“Over with today,” Bones admits after a moment. “I’ll be around more often. Keep you out of trouble.”
“I haven’t been getting into trouble,” Jim says.
Then Bones looks at him again, gaze piercing through to something Jim has only just articulated for himself. “I guess you haven’t.”
“So are you gonna tell me about it?”
Bones shrugs. “What’s to tell? They yelled, threatened my license, decided I’m worth more in Starfleet than out of it with all that fancy learning they put me through. Six months supervised practice. A slap on the wrist. I hold up my end by pretending I’m thoroughly chastised by the experience. The end.”
“Far as I know.”
“So you’re going back out when the Enterprise is ready?”
Bones peers at him again as though seeing something else Jim hadn’t intended to expose. Apparently Bones has gotten real good at it. “As long as you want me there,” he says uneasily. “What’s going on, Jim?”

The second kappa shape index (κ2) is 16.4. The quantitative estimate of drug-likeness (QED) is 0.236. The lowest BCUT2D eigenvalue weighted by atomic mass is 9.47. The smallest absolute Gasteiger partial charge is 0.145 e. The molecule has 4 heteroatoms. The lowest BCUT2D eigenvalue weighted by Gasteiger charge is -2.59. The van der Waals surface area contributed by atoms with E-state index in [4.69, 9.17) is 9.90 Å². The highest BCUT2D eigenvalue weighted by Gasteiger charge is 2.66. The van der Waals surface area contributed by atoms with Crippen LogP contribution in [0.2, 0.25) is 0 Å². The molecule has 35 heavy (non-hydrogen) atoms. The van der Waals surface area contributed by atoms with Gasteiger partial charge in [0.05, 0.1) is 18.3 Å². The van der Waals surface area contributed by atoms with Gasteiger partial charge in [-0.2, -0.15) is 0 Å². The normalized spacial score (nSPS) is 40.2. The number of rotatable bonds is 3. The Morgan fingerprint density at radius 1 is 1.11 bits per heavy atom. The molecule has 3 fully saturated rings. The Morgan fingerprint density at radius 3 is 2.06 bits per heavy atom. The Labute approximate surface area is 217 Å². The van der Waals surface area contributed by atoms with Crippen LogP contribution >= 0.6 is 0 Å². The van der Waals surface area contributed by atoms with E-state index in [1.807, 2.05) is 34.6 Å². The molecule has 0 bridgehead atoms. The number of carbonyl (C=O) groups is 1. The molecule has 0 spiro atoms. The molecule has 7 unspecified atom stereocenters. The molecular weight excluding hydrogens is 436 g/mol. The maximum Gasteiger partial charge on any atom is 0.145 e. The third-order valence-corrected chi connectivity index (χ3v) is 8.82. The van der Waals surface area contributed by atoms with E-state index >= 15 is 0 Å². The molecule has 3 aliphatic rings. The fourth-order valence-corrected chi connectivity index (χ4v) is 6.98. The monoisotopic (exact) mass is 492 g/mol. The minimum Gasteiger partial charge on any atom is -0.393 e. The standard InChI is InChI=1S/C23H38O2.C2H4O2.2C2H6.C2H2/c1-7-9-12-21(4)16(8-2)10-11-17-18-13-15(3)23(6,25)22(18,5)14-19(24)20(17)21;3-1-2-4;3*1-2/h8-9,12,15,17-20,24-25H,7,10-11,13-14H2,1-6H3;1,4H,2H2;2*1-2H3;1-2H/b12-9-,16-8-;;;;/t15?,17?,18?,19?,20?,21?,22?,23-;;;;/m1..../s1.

Jim rolls his shoulder. Nothing’s going on really. Not anything Jim can put a name to or explain. Jim isn’t exactly worried for Bones or himself. And he doesn’t think Bones would choose to take a dirtside post if it’s offered to him. But he’s not sure.
“Come on,” Bones says. “You know you can tell me anything. You have told me anything. On numerous occasions. Even when I asked you not to. Something’s bothering you.” Bones elbows Jim in the side, reassuring, like old times. “Better out than in or so someone once told me.”
“I guess I just don’t want what I did to change anything for you,” Jim says.
“Oh, Jim,” Bones says. He reaches out and clasps Jim on the shoulder, jostling him back and forth. Maybe he’s trying to shake some sense into Jim. “You’ve pulled a shit ton of stupid crap over the years, but I can’t blame you for protecting your crew.” Normally, Bones would end the contact here, but he continues to rub soothing circles into Jim’s skin. His cotton shirt catches on Bones’s callouses, a more intimate feeling than some of Jim’s more personal encounters with people in the past. “I might slap you upside the head for saying the Enterprise deserves a better captain though.”